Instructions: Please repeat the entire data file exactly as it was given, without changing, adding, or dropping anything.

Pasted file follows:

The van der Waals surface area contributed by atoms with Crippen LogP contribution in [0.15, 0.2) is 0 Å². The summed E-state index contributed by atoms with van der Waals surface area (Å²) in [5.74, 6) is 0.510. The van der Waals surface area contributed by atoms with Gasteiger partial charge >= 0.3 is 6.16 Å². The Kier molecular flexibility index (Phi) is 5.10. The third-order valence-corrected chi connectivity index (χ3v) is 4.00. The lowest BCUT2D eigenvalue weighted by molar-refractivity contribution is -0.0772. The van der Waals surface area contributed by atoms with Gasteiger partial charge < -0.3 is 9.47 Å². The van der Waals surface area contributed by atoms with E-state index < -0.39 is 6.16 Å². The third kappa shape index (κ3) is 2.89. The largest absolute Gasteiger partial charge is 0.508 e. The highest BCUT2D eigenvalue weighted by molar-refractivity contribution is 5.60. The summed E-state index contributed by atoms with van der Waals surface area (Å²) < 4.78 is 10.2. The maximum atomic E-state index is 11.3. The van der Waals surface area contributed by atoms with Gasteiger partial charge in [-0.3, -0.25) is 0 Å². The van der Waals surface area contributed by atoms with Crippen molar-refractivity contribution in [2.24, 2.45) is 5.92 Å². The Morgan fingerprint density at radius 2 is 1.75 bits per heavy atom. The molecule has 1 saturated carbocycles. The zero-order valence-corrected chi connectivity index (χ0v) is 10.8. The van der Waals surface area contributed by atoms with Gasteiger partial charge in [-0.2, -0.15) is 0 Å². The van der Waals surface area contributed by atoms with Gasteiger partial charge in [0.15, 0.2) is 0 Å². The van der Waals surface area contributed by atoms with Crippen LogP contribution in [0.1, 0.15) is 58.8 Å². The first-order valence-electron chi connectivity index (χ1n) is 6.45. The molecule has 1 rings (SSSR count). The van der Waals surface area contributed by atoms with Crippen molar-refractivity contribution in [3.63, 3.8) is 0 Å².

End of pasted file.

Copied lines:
The van der Waals surface area contributed by atoms with Crippen LogP contribution in [0.15, 0.2) is 0 Å². The summed E-state index contributed by atoms with van der Waals surface area (Å²) in [5.74, 6) is 0.510. The van der Waals surface area contributed by atoms with Gasteiger partial charge >= 0.3 is 6.16 Å². The Kier molecular flexibility index (Phi) is 5.10. The third-order valence-corrected chi connectivity index (χ3v) is 4.00. The lowest BCUT2D eigenvalue weighted by molar-refractivity contribution is -0.0772. The van der Waals surface area contributed by atoms with Gasteiger partial charge < -0.3 is 9.47 Å². The van der Waals surface area contributed by atoms with E-state index < -0.39 is 6.16 Å². The third kappa shape index (κ3) is 2.89. The largest absolute Gasteiger partial charge is 0.508 e. The highest BCUT2D eigenvalue weighted by molar-refractivity contribution is 5.60. The summed E-state index contributed by atoms with van der Waals surface area (Å²) < 4.78 is 10.2. The maximum atomic E-state index is 11.3. The van der Waals surface area contributed by atoms with Gasteiger partial charge in [-0.3, -0.25) is 0 Å². The van der Waals surface area contributed by atoms with Crippen molar-refractivity contribution in [2.24, 2.45) is 5.92 Å². The Morgan fingerprint density at radius 2 is 1.75 bits per heavy atom. The molecule has 1 saturated carbocycles. The zero-order valence-corrected chi connectivity index (χ0v) is 10.8. The van der Waals surface area contributed by atoms with Gasteiger partial charge in [-0.2, -0.15) is 0 Å². The van der Waals surface area contributed by atoms with Gasteiger partial charge in [0.15, 0.2) is 0 Å². The van der Waals surface area contributed by atoms with Crippen LogP contribution in [0.1, 0.15) is 58.8 Å². The first-order valence-electron chi connectivity index (χ1n) is 6.45. The molecule has 1 rings (SSSR count). The van der Waals surface area contributed by atoms with Crippen molar-refractivity contribution in [3.63, 3.8) is 0 Å².